Along with salt, peppercorns are ubiquitous in cooking. This integral spice is added to dishes of all cuisines. But not all pepper is the same.
Once so precious they were used as currency, peppercorns come in distinct colours – black, green, white and pink (although pink is not really a peppercorn). Sichuan pepper and long pepper round out the list.
Most of the black peppercorns we buy are indistinct from one another. There are many inexpensive varieties, but if you want a more intense flavour and aroma, look for the more expensive Tellicherry, my favourite. They are left longer on the vine to develop size and flavour. Any peppercorn broader than 4.25 millimetres is considered a Tellicherry. Peppercorns are picked green then left to dry in the sun until they blacken. When cracked, they add a singular spiciness to dishes. You will find you need less pepper when you use Tellicherry.
Green peppercorns are picked a little earlier in the season. Instead of sun drying, they are usually brined to preserve their flavour. Some are dried while they are still green. You find them in pepper mixes. Both dried and brined have a softer, less intense flavour than black. They are often used in finishing sauces, particularly the cream sauce served with steak au poivre.
White is the most interesting pepper. When the peppercorns are picked, they are briefly soaked in water to remove their skin. Inside is nestled a perfect creamy white berry, the white peppercorn. Its taste is unique, as it is earthy and milder than black pepper. White peppercorns are widely used in French cooking, especially with light- or white-coloured foods so that the look is not marred by black specks. Asian food often uses white peppercorns, too.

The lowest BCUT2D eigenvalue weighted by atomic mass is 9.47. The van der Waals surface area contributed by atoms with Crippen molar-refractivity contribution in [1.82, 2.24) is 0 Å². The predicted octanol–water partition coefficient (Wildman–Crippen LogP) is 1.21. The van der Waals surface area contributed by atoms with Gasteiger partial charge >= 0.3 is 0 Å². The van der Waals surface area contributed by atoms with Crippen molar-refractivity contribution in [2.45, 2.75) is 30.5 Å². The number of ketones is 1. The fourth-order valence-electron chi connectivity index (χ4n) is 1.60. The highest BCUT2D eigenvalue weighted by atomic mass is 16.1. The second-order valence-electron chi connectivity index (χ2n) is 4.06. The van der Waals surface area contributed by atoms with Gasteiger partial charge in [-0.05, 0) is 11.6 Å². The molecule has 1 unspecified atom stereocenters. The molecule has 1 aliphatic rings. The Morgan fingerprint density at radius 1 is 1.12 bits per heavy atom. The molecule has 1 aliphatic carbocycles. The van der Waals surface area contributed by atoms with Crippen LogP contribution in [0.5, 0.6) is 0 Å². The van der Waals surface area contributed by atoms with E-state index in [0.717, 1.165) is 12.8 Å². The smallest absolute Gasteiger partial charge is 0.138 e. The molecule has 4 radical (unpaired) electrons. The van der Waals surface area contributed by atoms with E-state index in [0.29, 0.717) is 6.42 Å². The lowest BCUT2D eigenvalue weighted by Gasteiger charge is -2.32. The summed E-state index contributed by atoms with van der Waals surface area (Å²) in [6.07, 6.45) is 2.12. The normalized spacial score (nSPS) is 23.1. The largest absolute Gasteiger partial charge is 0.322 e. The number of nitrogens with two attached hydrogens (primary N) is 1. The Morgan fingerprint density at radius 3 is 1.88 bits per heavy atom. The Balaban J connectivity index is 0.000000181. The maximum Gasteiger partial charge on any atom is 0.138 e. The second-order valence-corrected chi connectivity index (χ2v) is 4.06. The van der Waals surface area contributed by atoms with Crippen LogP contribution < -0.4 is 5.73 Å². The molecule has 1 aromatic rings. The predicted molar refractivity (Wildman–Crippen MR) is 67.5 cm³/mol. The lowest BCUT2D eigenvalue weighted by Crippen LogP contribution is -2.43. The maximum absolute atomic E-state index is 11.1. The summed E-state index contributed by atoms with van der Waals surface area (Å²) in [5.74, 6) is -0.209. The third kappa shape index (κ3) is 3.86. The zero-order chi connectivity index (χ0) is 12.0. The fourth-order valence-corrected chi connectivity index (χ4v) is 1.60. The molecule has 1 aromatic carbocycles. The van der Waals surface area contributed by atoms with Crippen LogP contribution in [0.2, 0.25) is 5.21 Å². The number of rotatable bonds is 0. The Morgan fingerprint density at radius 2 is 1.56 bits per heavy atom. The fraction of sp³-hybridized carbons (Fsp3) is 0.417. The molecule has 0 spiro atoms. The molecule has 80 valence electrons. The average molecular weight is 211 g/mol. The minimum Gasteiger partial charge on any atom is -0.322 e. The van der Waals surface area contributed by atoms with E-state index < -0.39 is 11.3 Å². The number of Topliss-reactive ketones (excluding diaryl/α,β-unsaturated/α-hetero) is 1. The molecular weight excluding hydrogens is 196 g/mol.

Pink peppercorns are not really peppercorns, but they look the same and have the same spicy taste. They come from a shrub not a vine. They are fruity with a peppery edge and add a pinky glow to dishes.
Sichuan peppers, which are having a renaissance, are not really peppercorns but they are a small, dried pepper. They have a mouth-filling taste that starts out mild but finishes with tingly notes on your tongue. They have been popularized with the rise of Sichuan cooking and the cooking of the western provinces of China, such as Shaanxi. They are also an important ingredient in five-spice powder.
Long pepper was the first pepper used in Europe until the 14th century, when black peppercorns came into vogue and were much cheaper. They are hotter than black pepper and they must be ground before using. African, Indian and Balinese cooking uses long peppers.
All peppercorns should be freshly ground; they lose their flavour after grinding. Have a pepper mill or two for grinding assorted or different colours. The Peugeot peppermills are the best, they grind evenly and smoothly, they have classic shapes and they last a lifetime as evidenced by three that I have had for 40 years.
One last tip: If you have white or light sauces, white pepper looks much better than black.
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